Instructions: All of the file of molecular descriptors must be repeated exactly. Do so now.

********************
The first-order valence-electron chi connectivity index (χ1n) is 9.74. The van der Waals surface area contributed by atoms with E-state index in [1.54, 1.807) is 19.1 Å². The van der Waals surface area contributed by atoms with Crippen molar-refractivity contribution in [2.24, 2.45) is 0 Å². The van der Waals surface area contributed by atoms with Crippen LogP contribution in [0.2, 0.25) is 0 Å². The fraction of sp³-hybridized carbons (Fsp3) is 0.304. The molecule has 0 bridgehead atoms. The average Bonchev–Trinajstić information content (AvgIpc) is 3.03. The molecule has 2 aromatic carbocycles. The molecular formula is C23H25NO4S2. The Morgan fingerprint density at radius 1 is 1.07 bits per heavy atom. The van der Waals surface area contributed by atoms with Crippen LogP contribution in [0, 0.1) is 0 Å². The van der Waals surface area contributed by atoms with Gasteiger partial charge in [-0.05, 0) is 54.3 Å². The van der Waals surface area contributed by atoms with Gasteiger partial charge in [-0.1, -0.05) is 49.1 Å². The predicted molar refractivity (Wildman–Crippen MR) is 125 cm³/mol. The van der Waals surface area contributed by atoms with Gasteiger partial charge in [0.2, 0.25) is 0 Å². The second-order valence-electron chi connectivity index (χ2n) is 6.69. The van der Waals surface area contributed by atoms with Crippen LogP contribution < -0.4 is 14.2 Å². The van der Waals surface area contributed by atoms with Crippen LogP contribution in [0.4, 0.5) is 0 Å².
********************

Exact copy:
The first-order valence-electron chi connectivity index (χ1n) is 9.74. The van der Waals surface area contributed by atoms with E-state index in [1.54, 1.807) is 19.1 Å². The van der Waals surface area contributed by atoms with Crippen molar-refractivity contribution in [2.24, 2.45) is 0 Å². The van der Waals surface area contributed by atoms with Crippen LogP contribution in [0.2, 0.25) is 0 Å². The fraction of sp³-hybridized carbons (Fsp3) is 0.304. The molecule has 0 bridgehead atoms. The average Bonchev–Trinajstić information content (AvgIpc) is 3.03. The molecule has 2 aromatic carbocycles. The molecular formula is C23H25NO4S2. The Morgan fingerprint density at radius 1 is 1.07 bits per heavy atom. The van der Waals surface area contributed by atoms with Crippen LogP contribution in [0, 0.1) is 0 Å². The van der Waals surface area contributed by atoms with Gasteiger partial charge in [-0.05, 0) is 54.3 Å². The van der Waals surface area contributed by atoms with Gasteiger partial charge in [-0.1, -0.05) is 49.1 Å². The predicted molar refractivity (Wildman–Crippen MR) is 125 cm³/mol. The van der Waals surface area contributed by atoms with Gasteiger partial charge in [0.2, 0.25) is 0 Å². The second-order valence-electron chi connectivity index (χ2n) is 6.69. The van der Waals surface area contributed by atoms with Crippen LogP contribution < -0.4 is 14.2 Å². The van der Waals surface area contributed by atoms with Crippen LogP contribution in [0.4, 0.5) is 0 Å².